EAT Upholds Decision on Time Extension in Race Discrimination Case

Citation: [2024] EAT 2
Judgment on


The Employment Appeal Tribunal (EAT) case of Dr. Nicholas Jones v The Secretary of State for Health and Social Care delves into the complexities surrounding the application of the Equality Act 2010 (EQA), particularly the evaluation of direct race discrimination in the context of employment and the discretionary power of Employment Tribunals regarding the extension of time limits for bringing complaints.

Key Facts

Dr. Nicholas Jones, an applicant of African-Caribbean descent, contested that he faced direct race discrimination upon not being selected for the role of Assistant Business Development Manager. His claim was both dismissed on merits and deemed out-of-time by the Employment Tribunal. Subsequently, the appellant sought to extend the time period for submitting his claim under the basis that it was just and equitable.

The crux of the case rests upon the point at which the appellant was aware of the discriminatory act and the subsequent delay in submitting his claim. The appellant believed he had until August 9th, 2019, to file his claim but only initiated ACAS early conciliation on September 30th, 2019. This extension request was pivotal because the appellant was not informed of the successful candidate’s race—a white individual—until a preliminary hearing, well after the primary limitation period had expired.

Several key legal principles and provisions from the EQA were scrutinized in this case:

  1. Primary Limitation Period: The EQA stipulates a three-month period post the date of the act of discrimination for bringing forth a complaint, with the possibility of an extension based on what is considered ‘just and equitable’ (section 123 EQA).

  2. Extension of Time: The discretion to extend this time limit is wide-ranging, and an Employment Tribunal’s decision is to be disturbed only if an error in principle is identified, as outlined in Chief Constable of Lincolnshire Police v Caston and Abertawe Bro Morgannwg University Local Health Board v Morgan.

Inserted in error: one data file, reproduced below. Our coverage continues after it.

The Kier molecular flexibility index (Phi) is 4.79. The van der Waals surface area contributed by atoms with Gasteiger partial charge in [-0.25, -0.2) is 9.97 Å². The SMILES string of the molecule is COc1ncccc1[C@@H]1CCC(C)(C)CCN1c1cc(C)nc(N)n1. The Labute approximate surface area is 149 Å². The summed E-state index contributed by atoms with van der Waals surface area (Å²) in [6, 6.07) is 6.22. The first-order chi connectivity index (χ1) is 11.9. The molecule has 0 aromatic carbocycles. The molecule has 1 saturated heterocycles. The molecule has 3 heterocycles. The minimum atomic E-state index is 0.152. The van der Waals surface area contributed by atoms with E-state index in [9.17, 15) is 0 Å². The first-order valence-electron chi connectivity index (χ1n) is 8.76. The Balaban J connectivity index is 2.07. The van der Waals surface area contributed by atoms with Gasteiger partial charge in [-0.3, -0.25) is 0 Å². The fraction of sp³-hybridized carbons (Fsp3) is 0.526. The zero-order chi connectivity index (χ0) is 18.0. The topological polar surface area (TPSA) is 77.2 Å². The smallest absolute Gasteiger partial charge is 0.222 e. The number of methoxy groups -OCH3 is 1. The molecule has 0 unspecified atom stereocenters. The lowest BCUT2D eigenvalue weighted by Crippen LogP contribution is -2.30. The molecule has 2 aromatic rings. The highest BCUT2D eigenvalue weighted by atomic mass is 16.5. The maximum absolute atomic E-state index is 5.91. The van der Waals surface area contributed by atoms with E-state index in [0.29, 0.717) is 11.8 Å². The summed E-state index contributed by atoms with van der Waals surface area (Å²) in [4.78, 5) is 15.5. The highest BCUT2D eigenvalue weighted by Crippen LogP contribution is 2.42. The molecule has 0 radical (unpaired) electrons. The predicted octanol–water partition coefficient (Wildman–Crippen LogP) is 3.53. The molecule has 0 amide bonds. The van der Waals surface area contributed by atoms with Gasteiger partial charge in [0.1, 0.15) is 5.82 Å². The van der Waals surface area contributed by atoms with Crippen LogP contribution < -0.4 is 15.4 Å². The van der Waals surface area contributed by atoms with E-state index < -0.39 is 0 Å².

3. Comparators in Discrimination Claims: The case addresses the role of actual comparators in race discrimination claims. Brought to the fore is the question of when information about a comparator (in this case, the race of the successful candidate) becomes significant, as in the Barnes v Metropolitan Police Commissioner and another where knowledge of a comparator’s attributes may influence the decision regarding the extension of time limits.

  4. Reasonable Grounds to Delay: This primarily invokes the assessment of whether it was reasonable for the appellant to delay filing the claim until he had knowledge of the successful candidate’s race.

  5. Prejudice Resulting from Delay: The tribunal considered the prejudice faced by the respondent due to the delayed claim, with the deterioration in the cogency of evidence due to passage of time deemed a repercussion of the delay (section 123 EQA).


The Employment Tribunal deemed that the delay in the filing of the claim was not justified, irrespective of the appellant’s lack of knowledge of the successful candidate’s race at the time of initiating the claim. The EAT upheld the Employment Tribunal’s decision, finding that it was not perverse, and the appellant’s lack of knowledge regarding the successful candidate’s attributes did not amount to a just and equitable ground for extending the time limit.

The EAT referred to the claimant’s own assertion that suspicion arose shortly after the response received on July 3rd as the primary reason for initiating the claim. Also noted was the potential detrimental impact on the respondent’s ability to address the complaint due to the passage of time, thereby aligning with principles highlighted in Abertawe Bro Morgannwg University concerning the prejudice to the respondent.


The EAT’s decision in Jones v Secretary of State for Health & Social Care reinforces the concept that the exercise of judicial discretion regarding the extension of time limits is intended to be sparing. However, it does affirm that claimants have the right to challenge acts of discrimination and seek extensions where they can logically present their claims within a reasonable timeframe. This decision also emphasizes the need for a balancing act between ensuring employers are not unduly prejudiced by delays and validating a claimant’s efforts to gather sufficient evidence before formally lodging a complaint.